Yes, these folks were getting their share of vitamin D along with a dose of wrinkles. Today, of course, we're more aware of how the sun can damage the dermis. But in many ways, I don't think the tan has ever truly fallen out of fashion. It amazes me how many people play Russian Routlette with our shrinking ozone layer. They also visit tanning salons, and products that claim to give you a realistic looking "fake" tan are everywhere. I think Western society in general is way too hung up on looking tan instead of just embracing their natural, healthy skin tone. Today, I'm pretty proud of my ivory skin and prefer to keep it that way, with the help of hats, sunglasses, and sunblock. Will we ever learn?

Monday, June 06, 2011

Retro Product Fail #7: Orbitz Soft Drink

Usually Go Retro only focuses on people, places and things from the 1940s through the 1980s, but I think the drink that was known as Orbitz, which was introduced in 1997, deserves a special mention. That's because its status has now been elevated to vintage novelty item, with a bottle currently going for $39 on eBay (which may have gone up by the time you read this post.)

The Orbitz soft drink could be the ultimate poster boy for the "What the HELL were they thinking?" consumer product category. If you've ever wondered how to make a soft drink go from yummy to yucky, Orbitz's creators had the answer: add disgusting little gelatinous balls to it. Introduced by the Clearly Canadian Beverage Company, Orbitz promised to deliver a "texturally enhanced alternative beverage" while looking like an edible lava lamp.

Yes, with Orbitz you could have your sip your drink and chew it, too. Or you could spit the balls at your unsuspecting friends. And the suspended balls weren't the only part about Orbitz that was disgusting; reviewers liken the taste of the liquid itself to Pine Sol or cough syrup. The flavors sound positively gut-wretching, with names such as Pineapple Banana Cherry Coconut (too many flavors - make up your mind!) and Charlie Brown Chocolate. Here's some excerpts from reviews still floating around online on the drink:

"We all tried the different flavors, and one was more disgusting than the next.  How could something like this possibly have made it to market?  My only explanation is that this was the height of the dot com bubble, a romaticized time when every unconventional and asinine idea could take flight." - Retro Thing

"When I finally had the balls (er, sorry) to try it, it tasted like the sort of thing thirteen year old boys dare each other to drink in a school cafeteria. And those balls only made it worse. I mean, here's this disgusting drink. One can almost handle that, but oh those balls. I caught one with my teeth and bit into it. It was like biting into radioactive mucous Tang. I don't want to think about it anymore." - Joe Lavin, Orbitz: The Drink With Balls

"It tastes like water that came out of a vase used for flowers. . . . the balls make it even worse." - James Craven, Superfox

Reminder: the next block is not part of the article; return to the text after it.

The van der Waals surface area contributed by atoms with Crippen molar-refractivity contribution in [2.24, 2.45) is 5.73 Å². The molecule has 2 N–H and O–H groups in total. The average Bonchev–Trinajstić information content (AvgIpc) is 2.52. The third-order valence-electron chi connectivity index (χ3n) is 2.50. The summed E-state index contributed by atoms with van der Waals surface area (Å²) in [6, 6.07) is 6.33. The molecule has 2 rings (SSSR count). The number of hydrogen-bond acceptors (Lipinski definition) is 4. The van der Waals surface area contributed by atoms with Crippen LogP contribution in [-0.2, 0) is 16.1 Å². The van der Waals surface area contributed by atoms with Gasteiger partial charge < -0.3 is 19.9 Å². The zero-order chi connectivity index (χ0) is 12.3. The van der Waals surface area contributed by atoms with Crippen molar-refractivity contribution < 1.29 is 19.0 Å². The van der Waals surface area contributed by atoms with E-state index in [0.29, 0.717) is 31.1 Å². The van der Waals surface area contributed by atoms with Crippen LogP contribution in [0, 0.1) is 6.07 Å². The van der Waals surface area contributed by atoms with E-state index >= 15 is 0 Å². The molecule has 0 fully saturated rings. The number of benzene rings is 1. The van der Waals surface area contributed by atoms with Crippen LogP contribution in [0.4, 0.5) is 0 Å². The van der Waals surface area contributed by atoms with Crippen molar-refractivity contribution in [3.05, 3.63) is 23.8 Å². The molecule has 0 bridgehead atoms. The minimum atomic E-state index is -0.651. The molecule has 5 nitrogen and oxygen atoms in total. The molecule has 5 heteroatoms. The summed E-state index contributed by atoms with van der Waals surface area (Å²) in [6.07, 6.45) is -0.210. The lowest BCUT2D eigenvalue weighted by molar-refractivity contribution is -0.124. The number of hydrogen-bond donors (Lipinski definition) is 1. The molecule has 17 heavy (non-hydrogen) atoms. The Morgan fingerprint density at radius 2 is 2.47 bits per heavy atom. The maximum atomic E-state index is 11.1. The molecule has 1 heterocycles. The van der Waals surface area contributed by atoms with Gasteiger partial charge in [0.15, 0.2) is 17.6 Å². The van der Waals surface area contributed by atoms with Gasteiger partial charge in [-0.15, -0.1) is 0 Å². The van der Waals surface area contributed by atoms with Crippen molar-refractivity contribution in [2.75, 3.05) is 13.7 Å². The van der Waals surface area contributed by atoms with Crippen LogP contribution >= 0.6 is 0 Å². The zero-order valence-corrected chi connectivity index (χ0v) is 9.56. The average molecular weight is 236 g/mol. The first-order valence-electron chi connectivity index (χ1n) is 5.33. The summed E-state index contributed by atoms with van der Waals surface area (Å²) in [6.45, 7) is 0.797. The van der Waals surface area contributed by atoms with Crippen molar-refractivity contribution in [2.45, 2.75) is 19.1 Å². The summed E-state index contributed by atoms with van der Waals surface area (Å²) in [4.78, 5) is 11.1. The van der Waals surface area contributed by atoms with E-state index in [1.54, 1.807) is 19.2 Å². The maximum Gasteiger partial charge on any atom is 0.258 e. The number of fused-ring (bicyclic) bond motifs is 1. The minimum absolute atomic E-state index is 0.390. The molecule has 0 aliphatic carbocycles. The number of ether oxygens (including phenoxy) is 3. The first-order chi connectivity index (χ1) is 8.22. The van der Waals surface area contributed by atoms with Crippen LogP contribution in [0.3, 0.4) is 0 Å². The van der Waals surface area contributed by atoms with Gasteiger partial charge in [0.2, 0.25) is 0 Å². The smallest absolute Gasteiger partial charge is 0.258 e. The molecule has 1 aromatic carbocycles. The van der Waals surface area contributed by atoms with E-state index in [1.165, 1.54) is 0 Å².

What was even more embarrassing for Clearly Canadian was the marketing concept that the beverage came from the Planet seems only aliens could dream up something this bad!

Not surprisingly, Orbitz only lasted a year or two on store shelves before being discontinued, another fatality of the dot-com era. The Orbitz website has now been taken over by the travel agency with the same name. Strangely enough, there are some folks out there who liked the drink enough to start petitions to bring it back. I'll stick to Canada Dry, thanks very much!

Does anyone else remember this disgusting drink, or did you try it?

Friday, June 03, 2011

Two Forgotten Friday Favorites: Terence Trent D'Arby

When I heard Sheryl Crow's cover of "Sign Your Name" I knew I had to eventually choose Terence Trent D'Arby for Two Forgotten Friday Favorites. And in case hearing his name makes you wonder, "Yeah, I remember him...whatever happened to Terence Trent D'Arby?"...well, in the singer's own words, he's dead. In 2001 after legally changing back to his birth name, Sananda Maitreya, he told an interviewer that "Terence Trent D'Arby (is) dead...he watched his suffering as he died a noble death." Unfortunately, Maitreya's attempt to reinvent himself in the shifting music business hasn't created the same level of fame he experienced in the 80s as his original stage name. I'm not sure why he wasn't a much bigger sensation than he was, because his debut album (Introducing the Hardline According to Terence Trent D'Arby) contained several chart toppers written by him, he has a smooth voice, and he can play many instruments. 

Maitreya trained as a boxer early on and also joined the army before developing a musical career. He now lives in Milan, Italy with his family.

Without a doubt my favorite D'Arby song is "Sign Your Name" which hit #4 on the U.S. Billboard charts. Without a doubt I think it's one of the sexiest songs ever written. I'm also choosing D'Arby's only number-one hit, "Wishing Well." Enjoy!